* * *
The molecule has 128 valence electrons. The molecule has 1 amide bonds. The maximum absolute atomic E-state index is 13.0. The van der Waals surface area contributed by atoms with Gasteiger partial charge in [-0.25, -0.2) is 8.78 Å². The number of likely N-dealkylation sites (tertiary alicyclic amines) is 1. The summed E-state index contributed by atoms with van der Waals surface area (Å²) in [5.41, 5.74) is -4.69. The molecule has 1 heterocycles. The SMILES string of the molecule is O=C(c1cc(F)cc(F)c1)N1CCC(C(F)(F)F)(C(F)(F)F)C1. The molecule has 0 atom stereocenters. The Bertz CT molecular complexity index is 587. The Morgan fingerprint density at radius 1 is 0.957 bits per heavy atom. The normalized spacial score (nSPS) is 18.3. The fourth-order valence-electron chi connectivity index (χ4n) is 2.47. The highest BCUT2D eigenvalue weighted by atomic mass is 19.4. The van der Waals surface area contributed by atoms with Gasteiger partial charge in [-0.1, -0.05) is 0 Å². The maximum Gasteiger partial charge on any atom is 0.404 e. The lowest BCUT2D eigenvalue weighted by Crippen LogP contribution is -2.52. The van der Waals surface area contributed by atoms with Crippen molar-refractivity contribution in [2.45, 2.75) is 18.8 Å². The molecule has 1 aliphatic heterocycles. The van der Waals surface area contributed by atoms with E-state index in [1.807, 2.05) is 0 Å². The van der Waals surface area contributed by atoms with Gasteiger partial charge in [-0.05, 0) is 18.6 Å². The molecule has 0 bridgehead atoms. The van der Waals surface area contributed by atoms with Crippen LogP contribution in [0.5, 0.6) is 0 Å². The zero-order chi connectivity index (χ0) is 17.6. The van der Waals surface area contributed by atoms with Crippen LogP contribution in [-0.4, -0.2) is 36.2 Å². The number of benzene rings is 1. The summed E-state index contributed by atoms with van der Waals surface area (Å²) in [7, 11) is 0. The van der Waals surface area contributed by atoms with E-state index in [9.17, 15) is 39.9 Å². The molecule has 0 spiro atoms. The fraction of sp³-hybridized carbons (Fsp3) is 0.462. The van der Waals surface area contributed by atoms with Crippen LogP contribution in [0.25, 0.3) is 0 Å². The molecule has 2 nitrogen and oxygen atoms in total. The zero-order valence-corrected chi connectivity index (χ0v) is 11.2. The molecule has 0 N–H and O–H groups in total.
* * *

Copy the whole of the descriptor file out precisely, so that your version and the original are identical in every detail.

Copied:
The molecule has 128 valence electrons. The molecule has 1 amide bonds. The maximum absolute atomic E-state index is 13.0. The van der Waals surface area contributed by atoms with Gasteiger partial charge in [-0.25, -0.2) is 8.78 Å². The number of likely N-dealkylation sites (tertiary alicyclic amines) is 1. The summed E-state index contributed by atoms with van der Waals surface area (Å²) in [5.41, 5.74) is -4.69. The molecule has 1 heterocycles. The SMILES string of the molecule is O=C(c1cc(F)cc(F)c1)N1CCC(C(F)(F)F)(C(F)(F)F)C1. The molecule has 0 atom stereocenters. The Bertz CT molecular complexity index is 587. The Morgan fingerprint density at radius 1 is 0.957 bits per heavy atom. The normalized spacial score (nSPS) is 18.3. The fourth-order valence-electron chi connectivity index (χ4n) is 2.47. The highest BCUT2D eigenvalue weighted by atomic mass is 19.4. The van der Waals surface area contributed by atoms with Gasteiger partial charge in [-0.1, -0.05) is 0 Å². The maximum Gasteiger partial charge on any atom is 0.404 e. The lowest BCUT2D eigenvalue weighted by Crippen LogP contribution is -2.52. The van der Waals surface area contributed by atoms with Crippen molar-refractivity contribution in [2.45, 2.75) is 18.8 Å². The molecule has 1 aliphatic heterocycles. The van der Waals surface area contributed by atoms with E-state index in [1.807, 2.05) is 0 Å². The van der Waals surface area contributed by atoms with Gasteiger partial charge in [-0.05, 0) is 18.6 Å². The molecule has 0 bridgehead atoms. The van der Waals surface area contributed by atoms with Crippen LogP contribution in [0.5, 0.6) is 0 Å². The zero-order chi connectivity index (χ0) is 17.6. The van der Waals surface area contributed by atoms with Crippen LogP contribution in [-0.4, -0.2) is 36.2 Å². The number of benzene rings is 1. The summed E-state index contributed by atoms with van der Waals surface area (Å²) in [7, 11) is 0. The van der Waals surface area contributed by atoms with E-state index in [9.17, 15) is 39.9 Å². The molecule has 0 spiro atoms. The fraction of sp³-hybridized carbons (Fsp3) is 0.462. The van der Waals surface area contributed by atoms with Crippen LogP contribution in [0.25, 0.3) is 0 Å². The molecule has 2 nitrogen and oxygen atoms in total. The zero-order valence-corrected chi connectivity index (χ0v) is 11.2. The molecule has 0 N–H and O–H groups in total.